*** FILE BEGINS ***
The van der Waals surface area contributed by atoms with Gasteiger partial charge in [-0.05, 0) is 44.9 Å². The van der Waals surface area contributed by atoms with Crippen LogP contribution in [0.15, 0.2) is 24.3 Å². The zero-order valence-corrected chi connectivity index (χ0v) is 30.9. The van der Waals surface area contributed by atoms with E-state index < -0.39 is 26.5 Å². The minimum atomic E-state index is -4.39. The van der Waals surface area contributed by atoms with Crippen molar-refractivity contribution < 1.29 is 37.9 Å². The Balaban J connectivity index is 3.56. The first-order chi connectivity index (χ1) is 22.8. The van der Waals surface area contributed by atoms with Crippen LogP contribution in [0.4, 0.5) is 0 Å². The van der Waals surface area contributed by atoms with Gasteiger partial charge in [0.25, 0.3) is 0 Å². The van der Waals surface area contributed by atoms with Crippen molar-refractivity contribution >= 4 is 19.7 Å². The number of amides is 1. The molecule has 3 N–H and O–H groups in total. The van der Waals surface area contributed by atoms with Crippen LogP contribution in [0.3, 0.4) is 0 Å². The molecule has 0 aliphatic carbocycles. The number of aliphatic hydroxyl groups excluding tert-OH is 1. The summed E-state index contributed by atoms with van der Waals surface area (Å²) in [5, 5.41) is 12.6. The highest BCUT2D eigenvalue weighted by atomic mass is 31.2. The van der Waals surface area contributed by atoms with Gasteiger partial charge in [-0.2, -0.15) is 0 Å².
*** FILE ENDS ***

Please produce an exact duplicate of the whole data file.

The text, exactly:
The van der Waals surface area contributed by atoms with Gasteiger partial charge in [-0.05, 0) is 44.9 Å². The van der Waals surface area contributed by atoms with Crippen LogP contribution in [0.15, 0.2) is 24.3 Å². The zero-order valence-corrected chi connectivity index (χ0v) is 30.9. The van der Waals surface area contributed by atoms with E-state index < -0.39 is 26.5 Å². The minimum atomic E-state index is -4.39. The van der Waals surface area contributed by atoms with Crippen molar-refractivity contribution < 1.29 is 37.9 Å². The Balaban J connectivity index is 3.56. The first-order chi connectivity index (χ1) is 22.8. The van der Waals surface area contributed by atoms with Crippen LogP contribution in [0.4, 0.5) is 0 Å². The van der Waals surface area contributed by atoms with Gasteiger partial charge in [0.25, 0.3) is 0 Å². The van der Waals surface area contributed by atoms with Crippen molar-refractivity contribution >= 4 is 19.7 Å². The number of amides is 1. The molecule has 3 N–H and O–H groups in total. The van der Waals surface area contributed by atoms with Crippen LogP contribution in [0.3, 0.4) is 0 Å². The molecule has 0 aliphatic carbocycles. The number of aliphatic hydroxyl groups excluding tert-OH is 1. The summed E-state index contributed by atoms with van der Waals surface area (Å²) in [5, 5.41) is 12.6. The highest BCUT2D eigenvalue weighted by atomic mass is 31.2. The van der Waals surface area contributed by atoms with Gasteiger partial charge in [-0.2, -0.15) is 0 Å².